Demonstrators Target GE Foods and FDA Policy 
By Barbara Keeler 



What does the U.S. Food and Drug Administration have in common with Starbucks? No, FDA is not selling robust, heart-pounding coffee, or a generous helping of caffeine, sugar, and fat in one Frappaccino. Nor is Starbucks policing the U.S. food supply. Both are targets of Organic Consumers Association (OCA) and other food safety activists in Los Angeles and the nation. Both are asked to take a more proactive stand with respect to genetically engineered [GE] foods: FDA to regulate them more rigorously, and Starbucks to eliminate them. 

On March 20, timed to coincide with the Starbucks annual shareholders meeting in Seattle “Franken-buck$” protests were staged protests in cities nationwide. Standing in front of Starbucks in Santa Monica, with a dozen protesters, were LA OCA coordinators Steve Urow, Danila Oder, and Janet Allen, and GE-Free organizer Brett Doran. Their demands: Starbucks rid its products of all GE ingredients and brew exclusively Fair Trade coffee, organically or sustainably raised by farmers and workers who receive fair earnings on their coffee or labor. 

Outrage Over New FDA GE Foods Rule 
A month before, Urow, Oder, Allen and Doran stood outside the West LA Federal Building with supporters of OCA, GE Free LA, and other activist movements. Drivers heading for lunch in Westwood were treated to some unappetizing predictions about what waited on their lunch plates. Demonstrators waved Frank-enfood” warning signs such as “Over 60% of your diet contains biotech foods, unlabeled;” and “Fact: Tortillas: pesticidal corn with bacteria genes, water, lime — FDA Label: Tortillas: corn, water, lime.” Honking drivers echoed the sentiments of the demonstrators.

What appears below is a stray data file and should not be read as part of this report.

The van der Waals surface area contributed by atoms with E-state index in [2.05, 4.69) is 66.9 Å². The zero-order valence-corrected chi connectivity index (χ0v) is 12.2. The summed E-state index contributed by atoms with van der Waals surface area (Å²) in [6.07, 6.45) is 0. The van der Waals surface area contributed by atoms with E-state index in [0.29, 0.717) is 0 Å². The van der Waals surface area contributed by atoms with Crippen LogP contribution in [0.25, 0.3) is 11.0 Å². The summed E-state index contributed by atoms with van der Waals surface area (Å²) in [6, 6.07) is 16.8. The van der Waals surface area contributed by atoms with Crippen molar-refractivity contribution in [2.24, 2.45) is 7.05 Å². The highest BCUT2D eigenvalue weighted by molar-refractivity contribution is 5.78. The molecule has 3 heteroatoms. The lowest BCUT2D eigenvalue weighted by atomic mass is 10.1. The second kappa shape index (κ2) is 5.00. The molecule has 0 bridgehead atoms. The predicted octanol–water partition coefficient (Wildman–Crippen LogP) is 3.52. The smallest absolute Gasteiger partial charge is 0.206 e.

One sign, “FDA Rolls Over for Biotech Industry,” laid out the demonstrators’ contention — the rule proposed Jan. 17 by the FDA to regulate genetically engineered foods fails to require labels, premarket approval, or a mandatory battery of safety tests for GE foods and ingredients. The FDA admitted that of 50,000 comment letters received, “most of the comments that addressed labeling requested mandatory disclosure of the fact that the food or its ingredients was bioengineered or was produced from bioengineered food.” Such labels would have made it easier for Starbucks and other food suppliers to accommodate requests for GE free foods and beverages. 

In fact, Starbucks raised this same point in response to activist requests, saying they could not remove GE ingredients because “there are currently no guidelines or regulations in the U.S. regarding the identification or labeling of genetically engineered products.” 

Why labels? “Genetic engineering of food is a dangerous experiment. Consumers have the right to know if they are part of that experiment. It is the FDA’s responsibility to let them know,” said Brett Doran, a leader in GE Free LA. 

A Decade of LA GE Activism 
Doran, Oder, Urow, Allen, and other demonstrators represented nearly a decade of local GE activism. Safety challenges of GE foods hit the streets as early as 1993. A few demonstrators were surprised to learn that the first flyers warning about dangers of a genetically engineered food ingredient were distributed by Trader Joe’s in 1993. The brochures explained why the chain became one of first to ask suppliers not to send dairy products from cows treated with genetically engineered bovine growth hormone (BGH).